Canon Group
Close Close
Menu Menu Close Close Search

Why blockchain is important for legal services

Whether you’re leading a law firm or an alternative legal practice (ALT), blockchain is set to revolutionise the way you do business. You will soon be using it yourself or guiding your clients as they get to grips with it.

What is blockchain?

‘Blockchain’ may sound more like a heavy metal band than a disruptive technology that could transform the way you run your practice. But if you haven’t yet got to grips with blockchain and its benefits, it’s time to start paying serious attention.

There are many definitions of blockchain – we like this one, from business data and metrics specialist Bernard Marr

Blockchain is an open, decentralised ledger that records transactions between two parties in a permanent way without needing third-party authentication.”

Marr also describes blockchain as ‘time-stamped’ and ‘transparent’ – two words that should be music to legal ears.

The benefits of blockchain

The idea of an open data ledger might set your alarm bells ringing. But it is the very transparency of blockchain that creates such high-level security for legal transactions and digital assets. In fact, the technology has been described as ‘balanced’, ‘secure’ and ‘impenetrable’.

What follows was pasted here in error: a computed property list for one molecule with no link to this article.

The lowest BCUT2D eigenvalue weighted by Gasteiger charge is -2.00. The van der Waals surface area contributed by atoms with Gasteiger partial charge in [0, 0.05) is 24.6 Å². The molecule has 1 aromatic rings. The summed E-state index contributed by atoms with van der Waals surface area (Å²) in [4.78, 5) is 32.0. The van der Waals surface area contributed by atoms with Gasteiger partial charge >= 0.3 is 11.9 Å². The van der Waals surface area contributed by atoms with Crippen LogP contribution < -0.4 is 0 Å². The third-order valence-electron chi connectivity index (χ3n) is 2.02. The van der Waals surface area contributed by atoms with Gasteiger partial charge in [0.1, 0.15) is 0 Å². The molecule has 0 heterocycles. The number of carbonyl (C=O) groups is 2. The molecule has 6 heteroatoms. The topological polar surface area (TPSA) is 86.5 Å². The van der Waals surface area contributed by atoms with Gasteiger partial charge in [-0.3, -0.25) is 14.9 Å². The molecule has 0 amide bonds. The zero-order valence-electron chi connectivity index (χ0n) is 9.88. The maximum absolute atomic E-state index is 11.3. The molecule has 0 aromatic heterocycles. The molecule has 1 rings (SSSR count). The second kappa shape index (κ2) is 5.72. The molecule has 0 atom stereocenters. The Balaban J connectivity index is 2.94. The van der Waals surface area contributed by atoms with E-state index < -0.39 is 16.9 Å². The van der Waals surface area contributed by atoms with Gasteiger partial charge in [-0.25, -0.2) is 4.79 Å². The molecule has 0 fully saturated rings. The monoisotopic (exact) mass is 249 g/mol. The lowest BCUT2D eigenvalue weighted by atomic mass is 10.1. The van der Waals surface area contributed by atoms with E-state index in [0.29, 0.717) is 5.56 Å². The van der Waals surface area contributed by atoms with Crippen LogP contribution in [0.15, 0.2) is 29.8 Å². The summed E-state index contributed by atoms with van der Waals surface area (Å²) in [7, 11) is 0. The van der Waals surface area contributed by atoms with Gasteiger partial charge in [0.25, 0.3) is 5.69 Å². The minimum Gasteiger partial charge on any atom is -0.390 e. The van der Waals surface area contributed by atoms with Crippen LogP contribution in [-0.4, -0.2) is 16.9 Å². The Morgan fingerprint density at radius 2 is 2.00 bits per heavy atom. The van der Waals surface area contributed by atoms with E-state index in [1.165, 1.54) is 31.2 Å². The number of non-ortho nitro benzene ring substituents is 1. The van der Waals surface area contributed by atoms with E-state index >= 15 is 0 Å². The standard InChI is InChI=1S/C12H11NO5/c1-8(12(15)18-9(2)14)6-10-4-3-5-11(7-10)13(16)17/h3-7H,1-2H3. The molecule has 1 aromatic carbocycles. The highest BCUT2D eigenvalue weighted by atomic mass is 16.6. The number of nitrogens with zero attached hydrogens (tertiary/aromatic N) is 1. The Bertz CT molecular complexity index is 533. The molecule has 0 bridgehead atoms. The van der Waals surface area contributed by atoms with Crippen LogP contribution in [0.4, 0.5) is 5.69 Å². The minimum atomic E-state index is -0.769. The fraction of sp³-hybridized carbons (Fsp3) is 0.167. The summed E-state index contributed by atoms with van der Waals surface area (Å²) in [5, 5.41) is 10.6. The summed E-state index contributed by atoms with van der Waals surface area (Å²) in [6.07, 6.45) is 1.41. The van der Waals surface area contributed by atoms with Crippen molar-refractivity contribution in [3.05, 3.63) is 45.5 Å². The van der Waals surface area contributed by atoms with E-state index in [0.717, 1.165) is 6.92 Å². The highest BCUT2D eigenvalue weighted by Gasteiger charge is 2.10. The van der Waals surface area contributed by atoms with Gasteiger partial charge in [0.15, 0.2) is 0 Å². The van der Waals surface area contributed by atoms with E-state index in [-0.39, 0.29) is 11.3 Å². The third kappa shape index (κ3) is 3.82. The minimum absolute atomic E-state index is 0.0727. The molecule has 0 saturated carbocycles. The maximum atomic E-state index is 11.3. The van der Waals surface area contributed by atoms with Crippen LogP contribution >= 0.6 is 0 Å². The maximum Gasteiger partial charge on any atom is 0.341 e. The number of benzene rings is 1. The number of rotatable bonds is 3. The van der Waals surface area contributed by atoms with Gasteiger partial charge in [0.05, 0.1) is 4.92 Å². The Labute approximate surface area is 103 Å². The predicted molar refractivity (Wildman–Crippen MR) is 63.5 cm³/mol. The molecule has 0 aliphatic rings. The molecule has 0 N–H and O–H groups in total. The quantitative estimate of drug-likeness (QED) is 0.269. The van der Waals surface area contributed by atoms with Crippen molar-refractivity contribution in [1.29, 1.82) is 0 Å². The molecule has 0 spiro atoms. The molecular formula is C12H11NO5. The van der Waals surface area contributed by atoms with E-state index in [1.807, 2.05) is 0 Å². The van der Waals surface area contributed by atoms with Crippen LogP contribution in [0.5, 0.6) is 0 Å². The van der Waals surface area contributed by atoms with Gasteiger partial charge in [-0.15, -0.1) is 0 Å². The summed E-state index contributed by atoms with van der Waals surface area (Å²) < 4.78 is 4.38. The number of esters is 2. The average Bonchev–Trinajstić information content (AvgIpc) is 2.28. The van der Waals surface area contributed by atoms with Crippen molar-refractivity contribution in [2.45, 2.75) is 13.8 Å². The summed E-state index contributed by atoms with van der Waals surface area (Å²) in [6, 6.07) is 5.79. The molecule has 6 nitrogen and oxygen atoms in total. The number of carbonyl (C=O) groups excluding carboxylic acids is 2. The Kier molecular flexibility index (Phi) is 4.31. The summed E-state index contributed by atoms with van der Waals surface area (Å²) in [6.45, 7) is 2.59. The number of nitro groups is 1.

Meanwhile, blockchain ledgers are virtual, and therefore paperless – which is a major benefit for legal firms looking to improve processes and reduce their reliance on paper.

But the most exciting attribute of blockchain is automation – virtual ‘smart’ contracts, agreed to by both parties, which automatically trigger performance.

Just imagine, for example, a public Intellectual Property virtual ledger, automatically recording who has listened to a song and then activating payment of royalties. Blockchain entrepreneur Kyle Cheung identifies these and other legal examples as major disruptors for the legal sector.

The changing role of legal practitioners

On the one hand, blockchain may lead to law firms being cut out of transactions as parties can create self-enforcing agreements. Transactions with a clear chain of custody and automatic performance have far less potential for disputes.

But according to Cheung, a whole new branch of law is emerging as clients seek guidance through the complex world of digital transactions and cryptocurrencies. An exciting opportunity for legal practitioners with a sharp eye on the future.

We’re in this together

While Bitcoin may not last, blockchain definitely will. It has already transformed digital asset maintenance across our business and legal worlds. Just as e-Discovery has become a term in ordinary legal conversation, blockchain is likely to do the same as it touches both legal practice and process.

Soon, it will be essential for leaders throughout the legal sector to understand the technology and use it to their best advantage.

Follow us on
Related Articles